SC modifies order, says playing of national anthem in cinema halls is not mandatory

Why it is in news?

  • The Supreme Court on Tuesday modified its November 30, 2016 interim order and made it optional for cinema halls to play the 52-second national anthem before every show.
  • A Bench of SC  clarified that it is not mandatory to play the anthem before screenings in cinemas.
  • It left the choice of whether to play the anthem or not to the discretion of individual cinema hall owners.
  • However, if the anthem is played, patrons in the hall are bound to show respect by standing up.
  • The court clarified that the exception granted to disabled persons from standing up during the anthem “shall remain in force on all occasions”.
  • The court pointed out its judgment in the famedBijoe Emmanuel versus State of Kerala  case, which dealt with three children belonging to the Jehovah Witnesses sect refusing to sing the anthem in the school assembly though they stood up in respect, to drive in the point that standing up is indeed a sign of “proper respect” to the anthem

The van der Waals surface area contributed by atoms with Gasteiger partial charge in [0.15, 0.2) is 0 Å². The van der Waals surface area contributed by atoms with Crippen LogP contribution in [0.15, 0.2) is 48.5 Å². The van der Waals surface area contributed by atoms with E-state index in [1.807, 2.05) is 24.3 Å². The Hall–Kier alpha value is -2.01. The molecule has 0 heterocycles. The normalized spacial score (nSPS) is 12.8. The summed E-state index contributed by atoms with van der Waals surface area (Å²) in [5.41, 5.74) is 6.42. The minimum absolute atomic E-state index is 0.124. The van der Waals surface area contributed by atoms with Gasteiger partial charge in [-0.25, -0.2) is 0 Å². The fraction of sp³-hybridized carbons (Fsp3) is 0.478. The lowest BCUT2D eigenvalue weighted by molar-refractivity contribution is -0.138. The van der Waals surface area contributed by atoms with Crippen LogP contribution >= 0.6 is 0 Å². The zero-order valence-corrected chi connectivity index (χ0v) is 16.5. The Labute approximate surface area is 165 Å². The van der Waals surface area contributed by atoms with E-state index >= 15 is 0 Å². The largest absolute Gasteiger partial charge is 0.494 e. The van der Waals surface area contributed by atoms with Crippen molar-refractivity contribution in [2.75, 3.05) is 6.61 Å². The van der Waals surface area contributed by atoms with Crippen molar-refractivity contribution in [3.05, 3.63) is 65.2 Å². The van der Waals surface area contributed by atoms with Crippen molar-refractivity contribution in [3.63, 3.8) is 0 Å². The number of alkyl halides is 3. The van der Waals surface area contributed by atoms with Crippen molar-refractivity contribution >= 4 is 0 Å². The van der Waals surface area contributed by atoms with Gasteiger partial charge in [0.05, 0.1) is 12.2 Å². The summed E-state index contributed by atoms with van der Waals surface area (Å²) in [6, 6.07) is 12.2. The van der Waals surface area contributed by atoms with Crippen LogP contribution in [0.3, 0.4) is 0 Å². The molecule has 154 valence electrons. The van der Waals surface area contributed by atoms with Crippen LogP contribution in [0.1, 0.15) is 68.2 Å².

•  “Proper respect is shown to the National Anthem by standing up when the National Anthem is sung,” the Bench quoted  Bijoe Emmanuel verdict.

Interpret the 1971 Act

  • Petitioner  argued that the guidelines in respect of the anthem by the inter-ministerial panel would hardly accomplish compliance from the public.
  • The Supreme Court to intervene and interpret the 1971 Act in the light of Article 51A of the Constitution which calls for ''respecting the ideals of the nation like the Constitution, the National Flag and the National Anthem.'
  • The Act is totally widely worded. What will constitute disrespect of the National Anthem? The government’s guidelines have no teeth. The court will have to interpret respect to the anthem

Report due in six months

  • The modification will be in place till the Union government takes a final decision on the recommendations of a 12-member high-profile inter-ministerial committee regarding the occasions, circumstances and events for the solemn rendering of the anthem.
  • The ministerial panel will examine whether any amendments are necessary to the Prevention of Insult to National Honour Act of 1971 to expand or specify the meaning of “respect” to the national anthem.
  • The committee, which was set up on December 5, 2017, will submit its report in six months.
  • The 1971 Act states:   “Whoever intentionally prevents the singing of the Jana Gana Mana or causes disturbances to      any assembly engaged in such singing shall be punished with imprisonment for a term, which may extend to three years, or with fine, or with both.”


The Hindu

Posted by Jawwad Kazi on 10th Jan 2018